Krishnendu Chatterjee and Thomas A. Henzinger
Much recent research has focused on the applications of games with omega-regular objectives in the control and verification of reactive systems. However, many of the game-based models are ill-suited for these applications, because they assume that each player has complete information about the state of the system (they are "perfect-information" games). This is because in many situations, a controller does not see the private state of the plant. Such scenarios are naturally modeled by "partial-information" games. On the other hand, these games are intractable; for example, partial-information games with simple reachability objectives are 2EXPTIME-complete.
We study the intermediate case of "semiperfect-information" games, where one player has complete knowledge of the state, while the other player has only partial knowledge. This model is appropriate in control situations where a controller must cope with plant behavior that is as adversarial as possible, i.e., the controller has partial information while the plant has perfect information. As is customary, we assume that the controller and plant take turns to make moves. We show that these semiperfect-information turn-based games are equivalent to perfect-information concurrent games, where the two players choose their moves simultaneously and independently. Since the perfect-information concurrent games are well-understood, we obtain several results of how semiperfect-information turn-based games differ from perfect-information turn-based games on one hand, and from partial-information turn-based games on the other hand. In particular, semiperfect-information turn-based games can benefit from randomized strategies while the perfect-information variety cannot, and semiperfect-information turn-based games are in NP ∩ coNP for all parity objectives.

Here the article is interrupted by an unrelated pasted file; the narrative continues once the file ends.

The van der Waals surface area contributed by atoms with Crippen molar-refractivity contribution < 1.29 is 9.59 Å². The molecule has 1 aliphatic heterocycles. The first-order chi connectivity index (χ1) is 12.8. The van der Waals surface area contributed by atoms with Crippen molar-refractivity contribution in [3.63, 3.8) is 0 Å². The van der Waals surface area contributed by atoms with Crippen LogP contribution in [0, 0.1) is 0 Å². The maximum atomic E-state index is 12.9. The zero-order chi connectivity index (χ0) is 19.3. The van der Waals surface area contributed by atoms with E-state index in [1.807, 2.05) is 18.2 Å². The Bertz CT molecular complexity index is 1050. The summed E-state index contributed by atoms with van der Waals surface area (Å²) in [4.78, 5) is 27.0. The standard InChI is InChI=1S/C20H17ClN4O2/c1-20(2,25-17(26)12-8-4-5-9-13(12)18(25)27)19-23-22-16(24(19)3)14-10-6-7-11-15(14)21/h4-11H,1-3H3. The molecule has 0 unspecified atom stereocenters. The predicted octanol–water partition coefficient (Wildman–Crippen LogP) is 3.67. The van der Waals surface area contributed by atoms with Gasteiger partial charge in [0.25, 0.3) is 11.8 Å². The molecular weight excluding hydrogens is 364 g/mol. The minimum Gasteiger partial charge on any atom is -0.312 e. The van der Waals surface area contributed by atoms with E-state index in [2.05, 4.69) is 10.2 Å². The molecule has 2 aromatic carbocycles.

Proceedings of the 26th International Conference on Foundations of Software Technology and Theoretical Computer Science (FSTTCS), Lecture Notes in Computer Science 3821, Springer, 2005, pp. 1-18.